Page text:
Encompassing the earth on every side,
He exceeded it by ten fingers' [breadth].

[That] Man is this whole universe, -
What was and what is yet to be,
The Lord of immortality
Which he outgrows by [eating] food.

Vishvarupa, the supreme form of Vishnu embodying the whole universe

This is the measure of his greatness,
But greater yet is [primal] Man:
All beings form a quarter of him,
Three-quarters are the immortal in heaven.
With three-quarters Man rose up on high,
A quarter of him came to be again [down] here:
From this he spread in all directions,
Into all that eats and does not eat.

From him was Viraj born,
From Viraj Man again:
Once born, - behind, before,
He reached beyond the earth.
When with Man as their oblation
The gods performed their sacrifice,
Spring was the melted butter,
Summer the fuel, and the autumn the oblation.

Him they besprinkled on the sacrificial strew, -
[Primeval] Man, born in the beginning:
With him [their victim], gods, Sadhyas, seers
Performed the sacrifice.
From this sacrifice completely offered
The clotted ghee was gathered up:
From this he fashioned beasts and birds,
Creatures of the woods and creatures of the village.

From this sacrifice completely offered
Were born the Rig- and Sama-Vedas;
From this were born the metres,
From this was the Yajur-Veda born.
From this were horses born, all creatures
That have teeth in either jaw;
From this were cattle born,
From this sprang goats and sheep.


When they divided [primal] Man,
Into how many parts did they divide him?
What was his mouth? What his arms?
What are his thighs called? What his feet?
The Brahman was his moth,
The arms were made the Prince,
His thighs the common people,
And from his feet the serf was born.

From his mind the moon was born,
And from his eye the sun,
And from his mouth Indra and the fire,
From his breath the wind was born.
From his navel arose the atmosphere,
From his head the sky evolved,
From his feet the eath, and from his ear
The cardinal points of the compass:
So did they fashion forth these worlds.

Seven were his enclosing sticks
Thrice seven were made his fuel sticks,
When the gods, performing sacrifice,
Bound Man, [their sacrificial] beast.
With the sacrifice the gods
Made sacrifice to sacrifice:
These were the first religious rites (Dharma),
To the firmament these powers went up
Where dwelt the ancient Sadhya gods.

Rig Veda: “What God Shall We Adore with Our Oblation?”

“What God Shall We Adore with Our Oblation?' from the Rig Veda goes:
1) In the beginning rose Hiranyagarbha,1 born only lord of all created beings.
He fixed and holdeth up this earth and heaven.
What god shall we adore with out oblation?
2) Giver of vital breath, of power and vigor, he whose commandments all the gods acknowledge;
Whose shade is death, whose lustre makes immortal.
What god shall we adore with our oblation? [Source: Translation by Ralph T.. H. Griffith, in his The Hymns of the Rigveda iv (Benares, 1892), pp. 355-6,, Eliade Page website]

Rig Veda

3) Who by his grandeur hath become sole ruler of all the moving world that breathes and slumbers;
He who is lord of men and lord of cattle.
What god shall we adore with our oblation?
4) His, through his might, are these snow-covered mountains, and men call sea and Rasa 2 his possession;
His arms are these, his are these heavenly regions.
What god shall we adore with our oblation?

5) By him the heavens are strong and earth is steadfast, by him light's realm and sky-vault are supported;3 By him the regions in mid-air were measured. What god shall we adore with our oblation?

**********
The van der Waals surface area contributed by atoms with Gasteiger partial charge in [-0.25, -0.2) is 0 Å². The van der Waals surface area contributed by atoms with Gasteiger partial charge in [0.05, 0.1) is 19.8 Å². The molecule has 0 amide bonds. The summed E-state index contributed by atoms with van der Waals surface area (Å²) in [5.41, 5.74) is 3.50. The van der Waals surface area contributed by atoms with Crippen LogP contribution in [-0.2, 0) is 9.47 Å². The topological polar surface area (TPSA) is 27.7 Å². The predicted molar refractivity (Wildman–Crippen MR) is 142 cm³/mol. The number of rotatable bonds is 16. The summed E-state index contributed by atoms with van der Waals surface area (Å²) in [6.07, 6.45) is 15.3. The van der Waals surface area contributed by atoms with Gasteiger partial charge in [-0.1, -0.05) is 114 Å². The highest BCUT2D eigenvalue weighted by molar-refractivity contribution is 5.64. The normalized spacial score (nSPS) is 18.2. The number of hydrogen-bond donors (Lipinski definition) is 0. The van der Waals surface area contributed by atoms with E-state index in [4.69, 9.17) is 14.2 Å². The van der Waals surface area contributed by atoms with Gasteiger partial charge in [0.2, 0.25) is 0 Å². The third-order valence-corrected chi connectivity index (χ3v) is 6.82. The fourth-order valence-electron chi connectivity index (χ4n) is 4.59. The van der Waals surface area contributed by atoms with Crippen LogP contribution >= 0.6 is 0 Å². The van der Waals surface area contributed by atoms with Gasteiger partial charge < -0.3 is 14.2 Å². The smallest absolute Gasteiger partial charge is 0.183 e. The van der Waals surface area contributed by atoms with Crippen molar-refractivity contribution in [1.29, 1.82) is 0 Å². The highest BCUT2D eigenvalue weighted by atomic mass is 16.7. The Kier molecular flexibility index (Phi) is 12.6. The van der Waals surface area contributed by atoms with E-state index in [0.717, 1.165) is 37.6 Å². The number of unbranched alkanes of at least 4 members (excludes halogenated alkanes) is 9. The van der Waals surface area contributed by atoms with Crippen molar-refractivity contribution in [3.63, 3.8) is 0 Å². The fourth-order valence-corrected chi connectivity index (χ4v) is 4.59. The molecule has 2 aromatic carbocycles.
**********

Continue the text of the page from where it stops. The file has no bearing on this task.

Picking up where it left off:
6) To him, supported by his help, two armies embattled look while trembling in their spirit,
When over them the risen sun is shining.
What god shall we adore with our oblation?

7) What time the mighty waters 4 came. containing the universal germ, producing Agni,
Thence sprang the gods' one spirit 5 into being.
What god shall we adore with our oblation?
8) He in his might surveyed the floods containing productive force and generating worship.6
He is the god of gods, and none beside him.
What god shall we adore with our oblation?

Vedas on Varuna, the All-Knowing God

On Varuna, the All-Knowing God, the 'Rig Veda,' I, 25, 1-3, 7-14 reads:
1) Whatever law of thine O god, O Varuna as we are men, Day after day we violoate,
2) Give us not as a prey to death, to be destroyed by thee in wrath, To thy fierce anger when displeased.
3) To gain thy mercy, Varuna, with hymns we bind thy heart, as binds the Charioteer his tethered horse. . .
7) He knows the path of birds that fly through heaven, and, sovereign of the sea, He knows the ships that are thereon.
8) True to his holy law, he knows the twelve moons with their progeny: He knows the moon of later birth 1
9) He knows the pathway of the wind, the spreading, high and mighty wind: He knows the gods who dwell above.
10) Varuna, true to holy law, sits down among his people; he, Most wise, sits there to govern all.
11) From thence percieving he beholds all wondrous things, both what hath been, And what hereafter will be done.
12) May that Adyita very wise, make fair paths for us all our days; May he prolong our lives for us.
13) Varuna, wearing golden mail, hath clad him in shining robe; His spies 2 are seated round about.
17) The god whom enemies threaten not, nor those who tyrannize o'er men, Nor those whose minds are bent on wrong. [Source: Translation by Ralph T.H. Griffith, in his The Hymns of the Rigveda, 1 (Benares, 1889) pp.42-43,Eliade Page website]

8th century Varuna and Varunanu from Karnataka

On King Varuna is there, “Atharva Veda,” IV, 16, 1-6 reads:
1) The great guardian among these (gods) sees as if from anear. He that thinketh he is moving stealthily- all this the gods know.